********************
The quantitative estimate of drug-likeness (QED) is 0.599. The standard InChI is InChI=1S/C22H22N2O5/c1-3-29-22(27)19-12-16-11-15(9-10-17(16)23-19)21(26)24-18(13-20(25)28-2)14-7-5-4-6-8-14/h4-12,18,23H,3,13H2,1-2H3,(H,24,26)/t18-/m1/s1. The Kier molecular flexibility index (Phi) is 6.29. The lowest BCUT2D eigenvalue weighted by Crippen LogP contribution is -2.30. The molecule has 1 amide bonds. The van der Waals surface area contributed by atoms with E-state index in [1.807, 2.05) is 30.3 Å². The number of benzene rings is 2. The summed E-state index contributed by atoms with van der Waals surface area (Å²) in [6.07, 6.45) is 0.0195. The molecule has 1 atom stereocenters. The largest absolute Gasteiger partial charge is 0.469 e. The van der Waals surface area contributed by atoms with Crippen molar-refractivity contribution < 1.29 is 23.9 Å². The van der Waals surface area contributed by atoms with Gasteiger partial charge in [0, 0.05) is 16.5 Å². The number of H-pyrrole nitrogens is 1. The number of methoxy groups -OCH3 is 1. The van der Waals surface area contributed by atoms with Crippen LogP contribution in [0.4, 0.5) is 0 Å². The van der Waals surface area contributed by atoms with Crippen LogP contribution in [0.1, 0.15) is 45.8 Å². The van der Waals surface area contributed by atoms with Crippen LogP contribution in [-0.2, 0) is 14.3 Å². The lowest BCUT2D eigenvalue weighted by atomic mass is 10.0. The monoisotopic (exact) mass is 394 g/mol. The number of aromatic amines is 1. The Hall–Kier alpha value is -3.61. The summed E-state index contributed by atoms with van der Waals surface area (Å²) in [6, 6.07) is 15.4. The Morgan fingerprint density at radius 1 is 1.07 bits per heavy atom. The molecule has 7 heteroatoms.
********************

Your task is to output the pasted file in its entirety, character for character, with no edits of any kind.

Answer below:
The quantitative estimate of drug-likeness (QED) is 0.599. The standard InChI is InChI=1S/C22H22N2O5/c1-3-29-22(27)19-12-16-11-15(9-10-17(16)23-19)21(26)24-18(13-20(25)28-2)14-7-5-4-6-8-14/h4-12,18,23H,3,13H2,1-2H3,(H,24,26)/t18-/m1/s1. The Kier molecular flexibility index (Phi) is 6.29. The lowest BCUT2D eigenvalue weighted by Crippen LogP contribution is -2.30. The molecule has 1 amide bonds. The van der Waals surface area contributed by atoms with E-state index in [1.807, 2.05) is 30.3 Å². The number of benzene rings is 2. The summed E-state index contributed by atoms with van der Waals surface area (Å²) in [6.07, 6.45) is 0.0195. The molecule has 1 atom stereocenters. The largest absolute Gasteiger partial charge is 0.469 e. The van der Waals surface area contributed by atoms with Crippen molar-refractivity contribution < 1.29 is 23.9 Å². The van der Waals surface area contributed by atoms with Gasteiger partial charge in [0, 0.05) is 16.5 Å². The number of H-pyrrole nitrogens is 1. The number of methoxy groups -OCH3 is 1. The van der Waals surface area contributed by atoms with Crippen LogP contribution in [0.4, 0.5) is 0 Å². The van der Waals surface area contributed by atoms with Crippen LogP contribution in [0.1, 0.15) is 45.8 Å². The van der Waals surface area contributed by atoms with Crippen LogP contribution in [-0.2, 0) is 14.3 Å². The lowest BCUT2D eigenvalue weighted by atomic mass is 10.0. The monoisotopic (exact) mass is 394 g/mol. The number of aromatic amines is 1. The Hall–Kier alpha value is -3.61. The summed E-state index contributed by atoms with van der Waals surface area (Å²) in [6, 6.07) is 15.4. The Morgan fingerprint density at radius 1 is 1.07 bits per heavy atom. The molecule has 7 heteroatoms.